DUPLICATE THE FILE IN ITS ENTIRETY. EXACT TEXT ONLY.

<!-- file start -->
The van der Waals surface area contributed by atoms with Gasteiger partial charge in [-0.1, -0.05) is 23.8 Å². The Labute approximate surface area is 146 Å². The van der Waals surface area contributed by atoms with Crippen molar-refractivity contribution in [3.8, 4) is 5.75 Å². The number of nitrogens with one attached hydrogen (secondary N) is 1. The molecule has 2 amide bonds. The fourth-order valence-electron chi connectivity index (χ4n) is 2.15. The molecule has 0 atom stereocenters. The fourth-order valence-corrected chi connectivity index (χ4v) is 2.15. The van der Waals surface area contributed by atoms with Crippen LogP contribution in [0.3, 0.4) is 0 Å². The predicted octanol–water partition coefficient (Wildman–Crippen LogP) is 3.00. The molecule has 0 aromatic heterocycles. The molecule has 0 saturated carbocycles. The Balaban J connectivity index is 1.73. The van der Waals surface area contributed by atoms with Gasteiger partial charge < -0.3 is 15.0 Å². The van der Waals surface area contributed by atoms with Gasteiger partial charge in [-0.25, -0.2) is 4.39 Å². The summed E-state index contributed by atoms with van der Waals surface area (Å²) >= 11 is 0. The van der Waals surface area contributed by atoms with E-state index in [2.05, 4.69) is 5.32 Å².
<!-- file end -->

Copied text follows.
The van der Waals surface area contributed by atoms with Gasteiger partial charge in [-0.1, -0.05) is 23.8 Å². The Labute approximate surface area is 146 Å². The van der Waals surface area contributed by atoms with Crippen molar-refractivity contribution in [3.8, 4) is 5.75 Å². The number of nitrogens with one attached hydrogen (secondary N) is 1. The molecule has 2 amide bonds. The fourth-order valence-electron chi connectivity index (χ4n) is 2.15. The molecule has 0 atom stereocenters. The fourth-order valence-corrected chi connectivity index (χ4v) is 2.15. The van der Waals surface area contributed by atoms with Crippen LogP contribution in [0.3, 0.4) is 0 Å². The predicted octanol–water partition coefficient (Wildman–Crippen LogP) is 3.00. The molecule has 0 aromatic heterocycles. The molecule has 0 saturated carbocycles. The Balaban J connectivity index is 1.73. The van der Waals surface area contributed by atoms with Gasteiger partial charge < -0.3 is 15.0 Å². The van der Waals surface area contributed by atoms with Gasteiger partial charge in [-0.25, -0.2) is 4.39 Å². The summed E-state index contributed by atoms with van der Waals surface area (Å²) >= 11 is 0. The van der Waals surface area contributed by atoms with E-state index in [2.05, 4.69) is 5.32 Å².